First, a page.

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Pennsylvania Home Improvement Consumer Protection Act

Author: Better Business Bureau
Category: Home Improvement

This report is general in nature and is not intended as a reliability report on any company, service or product.

The Pennsylvania Legislature in October 2008 signed into law the Home Improvement Consumer Protection Act (HICPA) requiring contractors to register with the Bureau of Consumer Protection of the Pennsylvania Attorney General (Bureau). The law also requires that certain terms and language be used in contracts.


A toll-free telephone number to check whether a contractor is registered with the Office of the Attorney General has been established at 888-520-6680 or by going online to List of Registered Contractors. Under the law home improvement contracts will be required to have this toll free number and registration number posted in the contract.

WHO IS REQUIRED TO REGISTER: Contractors' jobs valued at more than $500 worth of work for a consumer on their home or land and, who do over $5,000 of home improvement business annually will be required to bring their contracts into compliance and to register with the Bureau by
July 1, 2009

The law applies to contractors defined as:

Companies who are involved with the construction, replacement, installation or improvement of: driveways, swimming pools, solar energy systems, pool houses, garages, roofs, siding, insulation, security systems, flooring, patios, fences, gazebos, sheds, cabanas, painting, doors, windows, waterproofing, installation of central heating or air conditioning, and installation of storm windows or awnings.

INFORMATION REQUIRED TO REGISTER: To register, a company must provide:

*  Names, home addresses, telephone numbers, driver's licenses numbers, social security numbers, and all prior business names and addresses of the home improvement businesses operated by the individual, partner, officer and manager;


*  A complete description of the nature of the business; and provide a statement which lists whether he or the company has ever been convicted of a criminal offense relating to a home improvement transaction, fraud, theft, deception or fraudulent business practices;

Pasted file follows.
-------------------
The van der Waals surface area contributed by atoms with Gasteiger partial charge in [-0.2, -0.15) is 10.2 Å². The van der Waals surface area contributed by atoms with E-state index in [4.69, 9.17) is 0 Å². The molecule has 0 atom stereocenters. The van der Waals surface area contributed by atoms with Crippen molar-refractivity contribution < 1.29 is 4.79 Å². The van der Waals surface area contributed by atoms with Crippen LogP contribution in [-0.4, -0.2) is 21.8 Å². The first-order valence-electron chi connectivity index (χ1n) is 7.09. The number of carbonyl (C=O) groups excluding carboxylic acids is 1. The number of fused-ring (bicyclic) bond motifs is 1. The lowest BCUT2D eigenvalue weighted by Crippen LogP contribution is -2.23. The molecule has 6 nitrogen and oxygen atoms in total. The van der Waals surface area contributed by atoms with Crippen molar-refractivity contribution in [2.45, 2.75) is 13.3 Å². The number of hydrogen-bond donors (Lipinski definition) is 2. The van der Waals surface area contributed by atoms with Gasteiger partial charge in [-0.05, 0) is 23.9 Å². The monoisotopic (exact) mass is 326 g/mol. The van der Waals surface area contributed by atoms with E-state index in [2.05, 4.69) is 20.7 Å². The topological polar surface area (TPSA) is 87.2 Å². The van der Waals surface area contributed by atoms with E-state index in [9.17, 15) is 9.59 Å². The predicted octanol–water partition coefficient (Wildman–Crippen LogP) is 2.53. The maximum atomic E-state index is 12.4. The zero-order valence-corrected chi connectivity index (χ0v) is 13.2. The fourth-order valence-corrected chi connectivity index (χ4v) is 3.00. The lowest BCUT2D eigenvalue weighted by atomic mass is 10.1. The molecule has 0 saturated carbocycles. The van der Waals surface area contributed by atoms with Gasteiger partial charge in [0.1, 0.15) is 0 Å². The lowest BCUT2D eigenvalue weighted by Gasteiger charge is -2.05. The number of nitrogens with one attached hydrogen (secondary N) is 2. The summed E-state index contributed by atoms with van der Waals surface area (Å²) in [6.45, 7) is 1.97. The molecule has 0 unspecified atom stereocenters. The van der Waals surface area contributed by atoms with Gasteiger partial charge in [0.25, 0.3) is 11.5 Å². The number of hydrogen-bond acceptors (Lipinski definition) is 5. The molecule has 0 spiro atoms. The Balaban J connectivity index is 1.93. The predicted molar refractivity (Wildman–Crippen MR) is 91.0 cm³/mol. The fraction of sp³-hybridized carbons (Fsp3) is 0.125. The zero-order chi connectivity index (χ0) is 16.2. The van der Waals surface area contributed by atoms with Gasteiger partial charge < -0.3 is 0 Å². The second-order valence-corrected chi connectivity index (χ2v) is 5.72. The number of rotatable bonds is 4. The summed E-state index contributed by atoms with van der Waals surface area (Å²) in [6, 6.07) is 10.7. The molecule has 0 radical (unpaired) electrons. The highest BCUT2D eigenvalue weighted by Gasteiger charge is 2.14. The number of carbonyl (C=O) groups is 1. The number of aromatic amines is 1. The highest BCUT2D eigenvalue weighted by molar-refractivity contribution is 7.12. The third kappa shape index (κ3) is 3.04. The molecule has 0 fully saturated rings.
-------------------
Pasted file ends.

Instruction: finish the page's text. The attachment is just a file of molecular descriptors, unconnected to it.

*  Disclose any final civil judgments entered against it relating to a home improvement transaction in the last 10 years, or whether it has ever filed for bankruptcy;


*  And, inform the Bureau whether they are registered in another state or municipality, and if any disciplinary action has occurred in that state or municipality. Provide proof of liability insurance in a minimum amount of $50,000.

WHAT IS IN A CONTRACT: The new law requires that home improvement contracts:

* Be legible, in writing, and include the registration number of the contractor;
* Be signed by the owner and the contractor or a salesperson of the contractor;
* Comprise of the entire agreement;
* Include the date of the transaction;
* Contain contact information of the contractor;
* Consist of the total sales price and any down payments;
* Include approximate starting date and completion date;
* Contain description of the work to be performed, the materials to be used and a set of specifications;
* Include the names, addresses and telephone numbers of all subcontractors on the project;
* State that the contractor agrees to maintain insurance and identifies the current amount of insurance;
* Include the toll-free telephone number for the Bureau;
* And a notice of the Right of Rescission.

A copy of the contract shall be provided to the consumer at the time it is signed.

Committing home improvement fraud can be prosecuted as a misdemeanor or a third-degree felony. If the victim is 60 years old or older, the grading of the offense will increase. HICPA also gives a court the ability to revoke or suspend a contractor's certificate. If revoked, a contractor can only petition the court for reinstatement after five years have elapsed.

In addition to the registration and contractual requirements imposed, HICPA expands the Unfair Trade Practices and Consumer Protection Law to provide for additional prohibited acts that will give rise to a civil action by consumers.

A contractor is required to fully refund any amount paid by a customer within 10 days after it receives a written request for refund, if 45 days have passed since the work was to begin, and no substantial portion of the work has been performed. A contractor is also in violation of the Unfair Trade Practices and Consumer Protection Law if it materially deviates from plans or specifications without a written change order that contains the price change for the deviation.

Another important expansion of the Unfair Trade Practices and Consumer Protection Law holds that for a contract of more than $5,000, the contractor cannot accept a deposit in excess of 1/3 of the contract price, or 1/3 of the contract price plus the cost of special order materials.

Furthermore, attorney fees and costs may no longer be recovered by a contractor in an action against a consumer that fails to pay.

The Home Improvement Consumer Protection Act has many more requirements which will affect how contractors do business in Pennsylvania. The above information lightly touches on some of the key points of the law. Go to the Home Improvement Consumer Protection Act for a copy of the law.

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